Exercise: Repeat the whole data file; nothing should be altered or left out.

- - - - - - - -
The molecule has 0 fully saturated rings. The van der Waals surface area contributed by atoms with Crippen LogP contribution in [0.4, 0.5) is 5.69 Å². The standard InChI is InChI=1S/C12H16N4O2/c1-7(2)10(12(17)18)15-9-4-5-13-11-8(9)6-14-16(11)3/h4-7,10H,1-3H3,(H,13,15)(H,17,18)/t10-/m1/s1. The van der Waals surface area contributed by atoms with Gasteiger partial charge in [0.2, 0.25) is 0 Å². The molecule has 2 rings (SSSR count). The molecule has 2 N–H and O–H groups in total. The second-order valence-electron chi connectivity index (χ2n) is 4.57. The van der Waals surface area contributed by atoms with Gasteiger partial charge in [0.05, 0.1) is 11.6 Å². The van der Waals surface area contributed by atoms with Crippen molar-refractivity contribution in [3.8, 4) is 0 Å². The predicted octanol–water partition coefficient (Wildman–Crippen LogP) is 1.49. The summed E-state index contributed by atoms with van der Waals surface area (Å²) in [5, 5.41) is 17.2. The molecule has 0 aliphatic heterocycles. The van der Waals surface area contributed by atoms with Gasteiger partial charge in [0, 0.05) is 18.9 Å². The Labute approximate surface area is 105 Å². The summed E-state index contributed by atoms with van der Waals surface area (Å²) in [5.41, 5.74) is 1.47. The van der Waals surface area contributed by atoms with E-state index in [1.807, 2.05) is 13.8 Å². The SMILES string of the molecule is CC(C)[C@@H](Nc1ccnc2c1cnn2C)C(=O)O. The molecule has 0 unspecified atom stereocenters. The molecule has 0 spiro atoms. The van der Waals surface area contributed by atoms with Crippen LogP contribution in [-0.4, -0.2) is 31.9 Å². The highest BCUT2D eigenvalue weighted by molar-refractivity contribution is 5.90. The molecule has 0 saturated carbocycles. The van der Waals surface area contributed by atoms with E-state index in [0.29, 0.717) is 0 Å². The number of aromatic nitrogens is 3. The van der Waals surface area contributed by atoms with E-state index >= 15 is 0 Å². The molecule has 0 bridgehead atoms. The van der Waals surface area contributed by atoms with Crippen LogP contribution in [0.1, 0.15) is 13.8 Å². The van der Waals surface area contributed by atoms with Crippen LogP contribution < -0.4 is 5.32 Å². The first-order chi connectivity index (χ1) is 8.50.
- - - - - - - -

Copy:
The molecule has 0 fully saturated rings. The van der Waals surface area contributed by atoms with Crippen LogP contribution in [0.4, 0.5) is 5.69 Å². The standard InChI is InChI=1S/C12H16N4O2/c1-7(2)10(12(17)18)15-9-4-5-13-11-8(9)6-14-16(11)3/h4-7,10H,1-3H3,(H,13,15)(H,17,18)/t10-/m1/s1. The van der Waals surface area contributed by atoms with Gasteiger partial charge in [0.2, 0.25) is 0 Å². The molecule has 2 rings (SSSR count). The molecule has 2 N–H and O–H groups in total. The second-order valence-electron chi connectivity index (χ2n) is 4.57. The van der Waals surface area contributed by atoms with Gasteiger partial charge in [0.05, 0.1) is 11.6 Å². The van der Waals surface area contributed by atoms with Crippen molar-refractivity contribution in [3.8, 4) is 0 Å². The predicted octanol–water partition coefficient (Wildman–Crippen LogP) is 1.49. The summed E-state index contributed by atoms with van der Waals surface area (Å²) in [5, 5.41) is 17.2. The molecule has 0 aliphatic heterocycles. The van der Waals surface area contributed by atoms with Gasteiger partial charge in [0, 0.05) is 18.9 Å². The Labute approximate surface area is 105 Å². The summed E-state index contributed by atoms with van der Waals surface area (Å²) in [5.41, 5.74) is 1.47. The van der Waals surface area contributed by atoms with E-state index in [1.807, 2.05) is 13.8 Å². The SMILES string of the molecule is CC(C)[C@@H](Nc1ccnc2c1cnn2C)C(=O)O. The molecule has 0 unspecified atom stereocenters. The molecule has 0 spiro atoms. The van der Waals surface area contributed by atoms with Crippen LogP contribution in [-0.4, -0.2) is 31.9 Å². The highest BCUT2D eigenvalue weighted by molar-refractivity contribution is 5.90. The molecule has 0 saturated carbocycles. The van der Waals surface area contributed by atoms with E-state index in [0.29, 0.717) is 0 Å². The number of aromatic nitrogens is 3. The van der Waals surface area contributed by atoms with E-state index >= 15 is 0 Å². The molecule has 0 bridgehead atoms. The van der Waals surface area contributed by atoms with Crippen LogP contribution in [0.1, 0.15) is 13.8 Å². The van der Waals surface area contributed by atoms with Crippen LogP contribution < -0.4 is 5.32 Å². The first-order chi connectivity index (χ1) is 8.50.